It only remained for the Moroccan state to take notice of these activists who had begun to organize visits to the secret prisons in some of the villages, such as Akdz and Taconet, places that remained obscure to the mainstream public in Morocco. Media reports and polls were careful to avoid a side that the state could take no pride in, particularly since the Moroccan monarch had issued strong signals relating his desire to modernize and democratize the country. In fact, it was the path his father had initiated after the storm had begun to abate.

Some know that the negotiations that took place between the state and Benzekri’s comrades had been difficult ones that aimed at convincing the latter to forgo their demand for accountability. As such, their acceptance for reconciliation would allow them to turn a new page on the abuses they had been subjected to, both individually and collectively as a community.

It came as a huge surprise, then, when Benzekri was declared the head of the ERC in 2003. The man was renowned for his stubbornness and his ability to say ‘no’ calmly and persistently. But he could not say the word on this occasion and in the face of leadership officials with whom he was negotiating. Benzekri was not affected by the accusations of ‘treachery’ that were hurled at him by some of his comrades, nor by the newspapers that launched one attack after the other at his expense. One ran the headline: ‘The regime feeds on the opposition’.

Dubbed ‘Morocco’s Mandela’ by some of his comrades, Benzekri realized that he had a duty that exceeded filling the streets with cries of protest. This is the reason behind his acceptance of the aforementioned post, and thus began the mission to uncover the truth without revealing the names of the torturers on the televised hearings that took place.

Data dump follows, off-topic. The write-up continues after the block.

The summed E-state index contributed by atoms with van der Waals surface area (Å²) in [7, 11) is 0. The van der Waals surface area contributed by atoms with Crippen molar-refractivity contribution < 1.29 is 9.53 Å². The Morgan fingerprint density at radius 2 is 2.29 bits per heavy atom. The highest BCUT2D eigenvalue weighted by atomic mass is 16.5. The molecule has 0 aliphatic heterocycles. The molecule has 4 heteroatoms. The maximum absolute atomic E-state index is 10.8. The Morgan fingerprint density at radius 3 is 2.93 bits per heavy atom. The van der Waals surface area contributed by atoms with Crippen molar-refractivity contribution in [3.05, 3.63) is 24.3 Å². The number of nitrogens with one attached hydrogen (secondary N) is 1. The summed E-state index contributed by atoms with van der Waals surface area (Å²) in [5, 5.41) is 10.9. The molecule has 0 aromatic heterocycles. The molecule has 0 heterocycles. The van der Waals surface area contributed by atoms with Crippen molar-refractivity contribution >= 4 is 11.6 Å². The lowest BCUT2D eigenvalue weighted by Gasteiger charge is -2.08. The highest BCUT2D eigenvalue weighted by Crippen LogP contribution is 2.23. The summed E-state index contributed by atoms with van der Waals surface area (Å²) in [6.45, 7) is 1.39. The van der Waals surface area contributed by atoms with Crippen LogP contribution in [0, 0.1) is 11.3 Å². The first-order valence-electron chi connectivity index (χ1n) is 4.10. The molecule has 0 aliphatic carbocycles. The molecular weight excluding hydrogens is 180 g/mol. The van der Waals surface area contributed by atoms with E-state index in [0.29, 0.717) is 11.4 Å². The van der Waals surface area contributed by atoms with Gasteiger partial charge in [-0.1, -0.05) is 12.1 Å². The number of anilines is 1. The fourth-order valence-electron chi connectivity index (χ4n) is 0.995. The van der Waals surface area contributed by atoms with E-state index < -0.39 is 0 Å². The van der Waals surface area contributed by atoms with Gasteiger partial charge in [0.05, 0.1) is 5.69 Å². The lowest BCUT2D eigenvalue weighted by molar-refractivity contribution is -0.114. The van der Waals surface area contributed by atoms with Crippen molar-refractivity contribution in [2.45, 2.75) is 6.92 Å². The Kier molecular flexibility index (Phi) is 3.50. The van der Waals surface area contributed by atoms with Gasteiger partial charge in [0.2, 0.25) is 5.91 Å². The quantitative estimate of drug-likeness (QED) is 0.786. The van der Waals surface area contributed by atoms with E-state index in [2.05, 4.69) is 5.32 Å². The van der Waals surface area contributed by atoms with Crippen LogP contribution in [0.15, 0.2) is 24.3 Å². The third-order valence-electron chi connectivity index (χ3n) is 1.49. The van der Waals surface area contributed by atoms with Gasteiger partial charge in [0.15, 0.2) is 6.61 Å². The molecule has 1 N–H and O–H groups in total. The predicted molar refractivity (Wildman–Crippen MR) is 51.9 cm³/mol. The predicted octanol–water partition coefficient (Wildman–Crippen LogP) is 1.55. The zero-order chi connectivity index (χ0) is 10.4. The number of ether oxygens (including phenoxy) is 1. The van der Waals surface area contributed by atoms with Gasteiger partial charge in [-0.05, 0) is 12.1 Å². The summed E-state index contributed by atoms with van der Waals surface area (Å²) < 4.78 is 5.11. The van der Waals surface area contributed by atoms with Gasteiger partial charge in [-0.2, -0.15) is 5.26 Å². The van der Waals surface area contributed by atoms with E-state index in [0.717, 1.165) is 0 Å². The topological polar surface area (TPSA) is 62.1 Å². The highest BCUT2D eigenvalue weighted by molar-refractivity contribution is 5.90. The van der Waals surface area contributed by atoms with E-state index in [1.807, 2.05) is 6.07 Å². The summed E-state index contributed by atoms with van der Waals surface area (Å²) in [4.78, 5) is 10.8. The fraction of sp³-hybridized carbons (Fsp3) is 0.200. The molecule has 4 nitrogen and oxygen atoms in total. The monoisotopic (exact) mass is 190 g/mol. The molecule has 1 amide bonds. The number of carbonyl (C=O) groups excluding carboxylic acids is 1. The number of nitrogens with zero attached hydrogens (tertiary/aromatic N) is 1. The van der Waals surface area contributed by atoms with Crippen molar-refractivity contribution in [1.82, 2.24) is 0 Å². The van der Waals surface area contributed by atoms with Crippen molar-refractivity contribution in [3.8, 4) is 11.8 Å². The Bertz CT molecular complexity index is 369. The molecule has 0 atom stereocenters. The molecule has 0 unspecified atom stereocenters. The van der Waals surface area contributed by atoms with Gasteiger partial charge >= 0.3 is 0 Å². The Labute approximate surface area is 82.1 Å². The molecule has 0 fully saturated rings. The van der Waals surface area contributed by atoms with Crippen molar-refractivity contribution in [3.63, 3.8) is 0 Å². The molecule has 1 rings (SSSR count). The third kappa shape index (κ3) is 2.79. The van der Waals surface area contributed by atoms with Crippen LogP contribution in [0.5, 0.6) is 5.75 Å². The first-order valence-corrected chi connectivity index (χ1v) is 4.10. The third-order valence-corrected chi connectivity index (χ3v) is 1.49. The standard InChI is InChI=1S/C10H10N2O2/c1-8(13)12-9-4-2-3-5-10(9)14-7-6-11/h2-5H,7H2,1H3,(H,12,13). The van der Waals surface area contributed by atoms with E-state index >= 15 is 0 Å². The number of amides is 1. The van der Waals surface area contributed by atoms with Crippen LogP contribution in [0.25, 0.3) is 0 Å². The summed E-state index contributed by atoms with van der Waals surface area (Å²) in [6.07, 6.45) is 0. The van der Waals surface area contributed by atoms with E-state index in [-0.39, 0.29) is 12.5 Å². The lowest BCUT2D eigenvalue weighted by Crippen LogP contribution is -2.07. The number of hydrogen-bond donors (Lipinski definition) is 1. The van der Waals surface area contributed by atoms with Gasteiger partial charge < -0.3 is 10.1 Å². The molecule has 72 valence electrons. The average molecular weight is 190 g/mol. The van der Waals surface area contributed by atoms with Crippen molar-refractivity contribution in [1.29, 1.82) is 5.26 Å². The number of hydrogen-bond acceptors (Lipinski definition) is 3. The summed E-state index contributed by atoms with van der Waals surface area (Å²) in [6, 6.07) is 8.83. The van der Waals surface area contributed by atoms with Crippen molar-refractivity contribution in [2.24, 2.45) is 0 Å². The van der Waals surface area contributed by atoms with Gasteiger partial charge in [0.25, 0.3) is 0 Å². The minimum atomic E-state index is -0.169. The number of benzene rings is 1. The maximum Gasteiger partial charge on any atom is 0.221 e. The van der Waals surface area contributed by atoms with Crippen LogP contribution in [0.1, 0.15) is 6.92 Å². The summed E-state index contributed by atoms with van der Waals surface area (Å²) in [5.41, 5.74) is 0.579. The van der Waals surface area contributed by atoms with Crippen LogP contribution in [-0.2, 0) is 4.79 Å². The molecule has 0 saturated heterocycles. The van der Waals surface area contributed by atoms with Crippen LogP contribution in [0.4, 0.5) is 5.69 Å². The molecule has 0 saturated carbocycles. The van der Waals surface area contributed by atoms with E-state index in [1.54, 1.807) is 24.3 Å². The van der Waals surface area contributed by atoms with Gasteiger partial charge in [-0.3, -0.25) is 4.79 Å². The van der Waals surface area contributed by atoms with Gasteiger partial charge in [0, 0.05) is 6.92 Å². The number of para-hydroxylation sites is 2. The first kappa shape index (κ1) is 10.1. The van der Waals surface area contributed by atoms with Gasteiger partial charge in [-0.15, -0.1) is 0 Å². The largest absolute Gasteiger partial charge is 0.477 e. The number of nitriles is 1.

As such, the extremist leftists abandoned their rhetoric of protest and started working within the political system to achieve reconciliation between the state and its citizens. They felt that the best approach the former political prisoner had adopted was when he let go of the suffering of the past and gave them new hope for the future, whilst proving guarantees that the painful scenario would never be repeated again.

From the outset, the members of the ERC became aware that the best way to heal the wounds was to let them bleed in public, which is why the committee initiated a process called ‘Qidas al Haqiqa’ (Sanctifying the Truth) and which brought the victims of the past on to television screens in public discussions to recount the events that had taken place. It was a debate that sought to reveal to Moroccans their history from another dimension so that it may facilitate the process of reconciliation between individuals and the recent political history, which had formerly been shrouded in secrecy.

The ERC believed that it had, “been cautious to bring about recognition during these open public discussions through collective correspondence and debate within the society. This truth was not only represented in the facts regarding the physical abuses committed, but also in the analysis and interpretation of these violations within their historical, social and political backgrounds. They were viewed as a form of oppression that was practiced to enforce a means of managing public affairs with the intention of imposing a unilateral vision in the governance of public affairs, in addition to monitoring and controlling the elite so as to diminish and limit its role.